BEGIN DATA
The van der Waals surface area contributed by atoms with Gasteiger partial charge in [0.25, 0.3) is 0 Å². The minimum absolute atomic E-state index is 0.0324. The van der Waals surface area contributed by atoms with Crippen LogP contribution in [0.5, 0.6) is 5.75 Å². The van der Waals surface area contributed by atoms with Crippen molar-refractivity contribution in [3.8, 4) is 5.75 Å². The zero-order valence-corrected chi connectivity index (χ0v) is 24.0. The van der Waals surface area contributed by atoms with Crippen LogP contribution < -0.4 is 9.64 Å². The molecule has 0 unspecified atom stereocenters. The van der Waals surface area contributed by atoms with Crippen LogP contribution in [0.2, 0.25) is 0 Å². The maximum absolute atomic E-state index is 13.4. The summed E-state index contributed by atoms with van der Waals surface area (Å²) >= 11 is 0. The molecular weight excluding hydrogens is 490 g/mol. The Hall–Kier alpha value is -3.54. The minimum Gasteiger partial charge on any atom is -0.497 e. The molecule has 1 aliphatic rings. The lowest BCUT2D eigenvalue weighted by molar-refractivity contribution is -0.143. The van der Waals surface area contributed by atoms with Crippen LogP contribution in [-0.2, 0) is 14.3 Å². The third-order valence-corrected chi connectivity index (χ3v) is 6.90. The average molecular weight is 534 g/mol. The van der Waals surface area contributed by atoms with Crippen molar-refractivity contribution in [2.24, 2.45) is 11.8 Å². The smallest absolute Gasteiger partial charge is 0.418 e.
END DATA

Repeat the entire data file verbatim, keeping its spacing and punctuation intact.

The van der Waals surface area contributed by atoms with Gasteiger partial charge in [0.25, 0.3) is 0 Å². The minimum absolute atomic E-state index is 0.0324. The van der Waals surface area contributed by atoms with Crippen LogP contribution in [0.5, 0.6) is 5.75 Å². The van der Waals surface area contributed by atoms with Crippen molar-refractivity contribution in [3.8, 4) is 5.75 Å². The zero-order valence-corrected chi connectivity index (χ0v) is 24.0. The van der Waals surface area contributed by atoms with Crippen LogP contribution < -0.4 is 9.64 Å². The molecule has 0 unspecified atom stereocenters. The van der Waals surface area contributed by atoms with Crippen LogP contribution in [0.2, 0.25) is 0 Å². The maximum absolute atomic E-state index is 13.4. The summed E-state index contributed by atoms with van der Waals surface area (Å²) >= 11 is 0. The molecular weight excluding hydrogens is 490 g/mol. The Hall–Kier alpha value is -3.54. The minimum Gasteiger partial charge on any atom is -0.497 e. The molecule has 1 aliphatic rings. The lowest BCUT2D eigenvalue weighted by molar-refractivity contribution is -0.143. The van der Waals surface area contributed by atoms with Crippen LogP contribution in [-0.2, 0) is 14.3 Å². The third-order valence-corrected chi connectivity index (χ3v) is 6.90. The average molecular weight is 534 g/mol. The van der Waals surface area contributed by atoms with Crippen molar-refractivity contribution in [2.24, 2.45) is 11.8 Å². The smallest absolute Gasteiger partial charge is 0.418 e.